I read recently that sports bookies are preparing to start taking bets on "fantasy" football teams. I didn't care enough about it to read the article to understand how that would work, but it is clear evidence that "fantasy" sports are a very real part of American sports culture. You can put together fantasy teams with football and baseball, but also basketball, hockey and probably in Iceland on curling teams.
It has not, however, caught on within cycling for one very good reason. Cyclists in America are too busy living out the fantasy that they themselves are professional riders to take the time to invest in pretending that they are managers of other professionals. If you don't take this idea seriously, consider the time, energy and money devoted by a very real percentage of racers. Hell, even rank amateurs have been hit with doping scandals, where the most a rider wins is likely to be their entry fee back along with a water bottle and an energy bar. Why would any rational person spend several thousand dollars on performance enhancing drugs in order to win $10 of schwag? Here is the answer - no rational person would, but a person deeply invested in a fantasy world might.
As a result, this article in VeloNews came as no surprise at all to me - Pro Bike Express gives amateurs the professional treatment. This is a service running in Colorado that will serve as your professional team mechanic, but just for YOU - transporting your bike(s) to races, setting them up, providing tents with food/drink, cleaning them during cyclocross races, doing the hand-up and then cleaning them up, servicing/repairing them and hauling them to your next event. Sounds suspiciously like being a professional bike rider - with the key difference that in one scenario you are getting a paycheck along with this service based on your skill at the sport and in the other you are writing a check for this based purely on your checkbook and the delusion that this is what you need.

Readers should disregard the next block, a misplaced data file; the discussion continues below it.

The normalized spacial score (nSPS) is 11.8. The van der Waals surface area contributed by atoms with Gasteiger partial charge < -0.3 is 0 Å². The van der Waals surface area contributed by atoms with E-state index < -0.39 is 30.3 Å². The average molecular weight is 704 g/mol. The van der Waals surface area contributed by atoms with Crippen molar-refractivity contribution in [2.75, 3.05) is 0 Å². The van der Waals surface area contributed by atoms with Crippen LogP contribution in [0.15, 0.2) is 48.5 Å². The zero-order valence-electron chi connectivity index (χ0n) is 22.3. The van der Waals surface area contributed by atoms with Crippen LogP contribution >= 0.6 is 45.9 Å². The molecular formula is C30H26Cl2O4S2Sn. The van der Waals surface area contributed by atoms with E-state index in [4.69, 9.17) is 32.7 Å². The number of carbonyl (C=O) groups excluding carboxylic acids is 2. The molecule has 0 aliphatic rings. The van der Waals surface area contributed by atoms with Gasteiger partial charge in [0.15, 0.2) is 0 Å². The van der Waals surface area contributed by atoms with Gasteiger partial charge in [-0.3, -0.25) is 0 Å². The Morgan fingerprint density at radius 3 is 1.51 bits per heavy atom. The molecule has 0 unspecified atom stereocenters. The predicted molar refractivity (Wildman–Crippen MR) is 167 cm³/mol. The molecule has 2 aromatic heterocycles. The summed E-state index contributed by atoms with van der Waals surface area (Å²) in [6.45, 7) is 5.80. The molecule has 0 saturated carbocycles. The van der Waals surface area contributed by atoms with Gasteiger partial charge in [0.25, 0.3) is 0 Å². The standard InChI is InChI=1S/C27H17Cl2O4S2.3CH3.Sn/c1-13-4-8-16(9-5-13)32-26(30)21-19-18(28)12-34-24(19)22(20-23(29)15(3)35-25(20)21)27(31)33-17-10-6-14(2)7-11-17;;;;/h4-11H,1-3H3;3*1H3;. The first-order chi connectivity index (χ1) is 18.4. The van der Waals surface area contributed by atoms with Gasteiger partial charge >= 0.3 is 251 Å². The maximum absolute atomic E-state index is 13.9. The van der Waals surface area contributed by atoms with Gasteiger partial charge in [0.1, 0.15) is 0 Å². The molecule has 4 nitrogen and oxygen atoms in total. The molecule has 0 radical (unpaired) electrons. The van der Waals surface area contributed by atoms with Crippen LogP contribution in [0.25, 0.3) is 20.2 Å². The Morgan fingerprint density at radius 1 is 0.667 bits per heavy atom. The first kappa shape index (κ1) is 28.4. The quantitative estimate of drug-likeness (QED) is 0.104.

Now, I want to be clear that I have no problem with the company providing this service. Where there is a willing customer, there will be a willing supplier. Just like I don't blame Snooki or the folks who produce Jersey Shore. No, instead, I blame you. You shouldn't turn on your TV and watch bloated idiots drunkenly stagger around trading sexually transmitted diseases and you shouldn't pay someone to treat you like a professional, when you are, in reality, not one.
If you can't wrench your own bike and don't have a buddy, a significant other, a team or someone who you collaboratively work with to deal with bike transitions during a cyclocross race, then you aren't the type of person who should be there at all. You shouldn't be welcome there and the fact that you can pay someone to wash your bike and do a hand-up during a lap shouldn't mean that it is acceptable.
Apparently we have reached a point where money easily replaces commitment and sense. I suppose the examples of that are too numerous to be worthwhile to list, but this is the logical extreme while stores stock $15,000 bikes that are IDENTICAL, if not actually lighter, than the bikes ridden by the pros. Quick reminder - this is supposed to be a hobby and some fun, not a way-stop on your mid-life crisis. You aren't a pro. You are very, very unlikely to have had the chops to be one even if you had traded in business school or a job for racing when you were young. Just accept it. And, if you do, find a buddy to do your next hand-up, or learn to live without it. Except in your fantasy world.